Boulder Boosts Affordable Housing Goal Ahead of 2035

Boulder’s goal for more affordable housing got a boost from Boulder City Council Tuesday night even as an earlier goal missed its mark. As KGNU’s Roz Brown reports, the city’s goal of making 10 percent of its housing stock permanently affordable to low-and moderate-income households will not be met for another five-to-ten years, but that did not stop speakers at the Boulder city council meeting last night from recommending that council adopt an even more ambitious goal.


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    Boulder Boosts Affordable Housing Goal Ahead of 2035 KGNU News


“We’re seeing many of our young professionals, including teachers and restaurant staff, having to move out of Boulder to find something affordable,” said Boulder Chamber of Commerce Director, John Tayer.

“Even worse,” continued Tayer, “we’re seeing that rising housing costs and affordability is making Boulder inaccessible and unwelcome and creating dire environmental consequences.”

Currently 3,500 homes or 7.5 percent of the city’s housing stock is deed-restricted for low- and moderate-income residents. Longtime Boulder resident Evan Freirich said it’s not enough and urged council to be more aggressive.

“If not now, when?,” asked Freirich. “This is not some pie-eyed idea – we know that every year we delay the cost is going to go up, because basically a house now costs $400,000 more than eight years ago.”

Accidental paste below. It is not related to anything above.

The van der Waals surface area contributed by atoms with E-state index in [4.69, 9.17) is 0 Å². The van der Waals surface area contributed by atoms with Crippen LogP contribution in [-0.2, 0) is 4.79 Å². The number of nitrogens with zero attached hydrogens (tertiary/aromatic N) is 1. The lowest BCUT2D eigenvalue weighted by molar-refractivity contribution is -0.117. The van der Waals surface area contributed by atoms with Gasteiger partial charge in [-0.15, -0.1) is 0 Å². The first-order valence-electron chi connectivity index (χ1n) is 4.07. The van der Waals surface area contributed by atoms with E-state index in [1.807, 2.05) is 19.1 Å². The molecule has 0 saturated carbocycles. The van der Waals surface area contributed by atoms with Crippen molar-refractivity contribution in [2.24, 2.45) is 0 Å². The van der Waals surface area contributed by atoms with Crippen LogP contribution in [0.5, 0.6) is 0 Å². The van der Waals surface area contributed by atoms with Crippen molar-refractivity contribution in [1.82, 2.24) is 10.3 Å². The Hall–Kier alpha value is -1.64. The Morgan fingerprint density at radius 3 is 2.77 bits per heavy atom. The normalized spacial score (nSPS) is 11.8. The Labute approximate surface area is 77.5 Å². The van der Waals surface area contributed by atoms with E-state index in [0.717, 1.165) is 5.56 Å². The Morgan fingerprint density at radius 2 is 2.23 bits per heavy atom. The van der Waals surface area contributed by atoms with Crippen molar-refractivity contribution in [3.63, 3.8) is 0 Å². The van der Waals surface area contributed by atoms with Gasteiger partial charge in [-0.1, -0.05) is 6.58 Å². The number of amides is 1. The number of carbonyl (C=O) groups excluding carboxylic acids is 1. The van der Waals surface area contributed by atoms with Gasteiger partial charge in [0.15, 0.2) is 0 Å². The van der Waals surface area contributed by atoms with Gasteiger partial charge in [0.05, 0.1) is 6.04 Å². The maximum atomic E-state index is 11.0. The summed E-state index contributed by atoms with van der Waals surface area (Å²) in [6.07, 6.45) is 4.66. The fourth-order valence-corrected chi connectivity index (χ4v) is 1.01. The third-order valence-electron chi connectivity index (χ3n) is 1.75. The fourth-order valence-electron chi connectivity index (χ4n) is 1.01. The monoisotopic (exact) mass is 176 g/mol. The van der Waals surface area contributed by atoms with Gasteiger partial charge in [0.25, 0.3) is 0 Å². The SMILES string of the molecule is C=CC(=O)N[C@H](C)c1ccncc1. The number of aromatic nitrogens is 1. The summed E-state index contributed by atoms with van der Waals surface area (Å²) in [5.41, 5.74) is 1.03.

In providing similar data, city staff noted that since 2010, the cost to rent in Boulder has increased 39 percent, and home ownership costs have increased 71 percent during the same time period, while wages in Boulder have risen only 9.6 percent. Statistics show that one in five people in Boulder live in poverty, and 43 percent of city households earn less than $50,000 per year.

“I want a complete city,” said councilmember Lisa Morzel. “For me, that means people living here from all economic backgrounds and I want people to quit commuting and be able to live here.”

At the end of the discussion, Boulder City Council increased the affordable housing goal from 10 to 15 percent, with a target date of 2035. To reach that, Boulder would need to add around 250 units per year for the next 16 years, at a cost of $15 million per year.

In addition to Boulder’s actions, the Boulder County Regional Housing Partnership is debating whether to ask county residents for a tax increase – either this year or in 2020 – to create an affordable housing trust fund. Boulder is a member of the group and Mayor Suzanne Jones advocated going to voters sooner than later.

“I think given that affordable housing is ranked as the biggest issue we face, that we’re obligated to look at any reasonable tools to address it,” said Jones. “We know that things only get more expensive the more we wait.”

But Councilman Sam Weaver disagreed about the timing.

“This county and town have had a hard time in the past saying yes to this,” said Weaver. “I wouldn’t support it for 2019, because we need to spend more time educating the public – if it goes down again, we’re done.”
If the affordable housing trust fund as currently being considered is approved by voters, 75 percent of the funds would be distributed to member jurisdictions with the remaining 25 percent divided in competitive grants to programs and projects. Members of the Housing Partnership are still debating if that should be a property tax, or sales tax increase.

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    Boulder Boosts Affordable Housing Goal Ahead of 2035 KGNU News

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